“A group experience takes place on a lower level of consciousness than the experience of an individual. This is due to the fact that, when many people gather together to share one common emotion, the total psyche emerging from the group is below the level of the individual psyche. If it is a very large group, the collective psyche will be more like the psyche of an animal, which is the reason why the ethical attitude of large organizations is always doubtful. The psychology of a large crowd inevitably sinks to the level of mob psychology. If, therefore, I have a so-called collective experience as a member of a group, it takes place on a lower level of consciousness than if I had the experience by myself alone.” C.G. Jung, The Archetypes and the Collective Unconscious, CW 9i.
“The spirit of evil is fear, negation, the adversary who opposes life in its struggles for eternal duration and thwarts every great deed, who infuses into the body the poison of weakness and age through the treacherous bite of the serpent; he is the spirit of regression, who threatens us with bondage to the mother and with dissolution and extinction in the unconscious. For the hero, fear is a challenge and a task because only boldness can deliver from fear. And if the risk is not taken, the meaning of life is somewhat violated, and the whole future is condemned to hopeless staleness, to a dab grey lit by will-o’-the-wisps.” Carl Jung, CW 5 (1956), para 551.
“Filling the conscious mind with ideal conceptions is a characteristic of Western theosophy, but not the confrontation with the Shadow and the world of darkness. One does not become enlightened by imagining figures of light, but by making the darkness conscious.” (Carl Jung, The Philosophical Tree, 1945, In CW 13: Alchemical Studies, p.335)
“Think of nearly two thousand years of Christian Idealism followed, not by the return of the Messiah and the heavenly millennium, but by the World War among Christian nations with its barbed wire and poison gas. What a catastrophe in heaven and on earth! In the face of such a picture we may well grow humble again.” Jung, CW 10, par. 154-5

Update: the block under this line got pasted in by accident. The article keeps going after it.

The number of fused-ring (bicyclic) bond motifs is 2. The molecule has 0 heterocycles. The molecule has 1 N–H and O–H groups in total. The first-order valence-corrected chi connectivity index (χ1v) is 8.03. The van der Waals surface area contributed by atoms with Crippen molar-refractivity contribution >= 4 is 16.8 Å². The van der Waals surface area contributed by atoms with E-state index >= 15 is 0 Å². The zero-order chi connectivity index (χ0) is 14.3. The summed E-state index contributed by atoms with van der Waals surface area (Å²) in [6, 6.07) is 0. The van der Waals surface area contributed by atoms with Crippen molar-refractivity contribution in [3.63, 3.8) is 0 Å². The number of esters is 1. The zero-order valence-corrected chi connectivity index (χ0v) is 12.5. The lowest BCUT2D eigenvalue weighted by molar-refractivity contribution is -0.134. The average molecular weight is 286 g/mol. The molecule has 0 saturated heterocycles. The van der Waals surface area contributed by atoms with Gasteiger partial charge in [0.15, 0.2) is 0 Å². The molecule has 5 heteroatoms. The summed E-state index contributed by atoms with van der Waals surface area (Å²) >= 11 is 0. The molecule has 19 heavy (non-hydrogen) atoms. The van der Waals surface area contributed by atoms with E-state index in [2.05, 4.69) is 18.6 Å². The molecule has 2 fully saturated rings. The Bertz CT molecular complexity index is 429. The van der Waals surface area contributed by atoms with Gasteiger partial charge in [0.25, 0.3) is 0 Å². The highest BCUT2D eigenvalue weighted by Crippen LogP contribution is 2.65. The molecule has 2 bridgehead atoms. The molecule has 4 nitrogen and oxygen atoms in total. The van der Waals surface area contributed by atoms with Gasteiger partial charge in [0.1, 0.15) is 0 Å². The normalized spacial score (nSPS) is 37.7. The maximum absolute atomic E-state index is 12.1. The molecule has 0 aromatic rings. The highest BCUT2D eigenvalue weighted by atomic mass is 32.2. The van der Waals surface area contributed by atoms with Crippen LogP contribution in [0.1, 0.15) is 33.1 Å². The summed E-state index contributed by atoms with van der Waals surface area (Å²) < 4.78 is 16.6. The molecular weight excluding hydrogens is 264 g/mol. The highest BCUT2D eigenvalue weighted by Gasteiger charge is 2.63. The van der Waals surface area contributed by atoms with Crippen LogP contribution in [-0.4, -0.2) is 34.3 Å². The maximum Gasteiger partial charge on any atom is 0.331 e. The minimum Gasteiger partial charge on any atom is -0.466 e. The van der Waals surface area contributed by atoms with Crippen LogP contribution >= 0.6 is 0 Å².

“Religions are psychotherapeutic systems in the most actual meaning of the word, and in the widest measure.” Jung
“The biographies of great artists make it abundantly clear that the creative urge is often so imperious that it battens on their humanity and yokes everything to the service of the work, even at the cost of health and ordinary human happiness. The unborn work in the psyche of the artist is a force of nature that achieves its end either with tyrannical might or with the subtle cunning of nature herself, quite regardless of the personal fate of the man who is its vehicle.” Jung, The Spirit in Man, Art, and Literature,1930
“In the threatening situation of the world today, when people are beginning to see that everything is at stake, the projection-creating fantasy soars beyond the realm of earthly organizations and powers into the heavens, into interstellar space, where the rulers of human fate, the gods, once had their abode in the planets…. Even people who would never have thought that a religious problem could be a serious matter that concerned them personally are beginning to ask themselves fundamental questions. Under these circumstances it would not be at all surprising if those sections of the community who ask themselves nothing were visited by visions,’ by a widespread myth seriously believed in by some and rejected as absurd by others.” Carl Jung, 1959, On UFO, p. 25.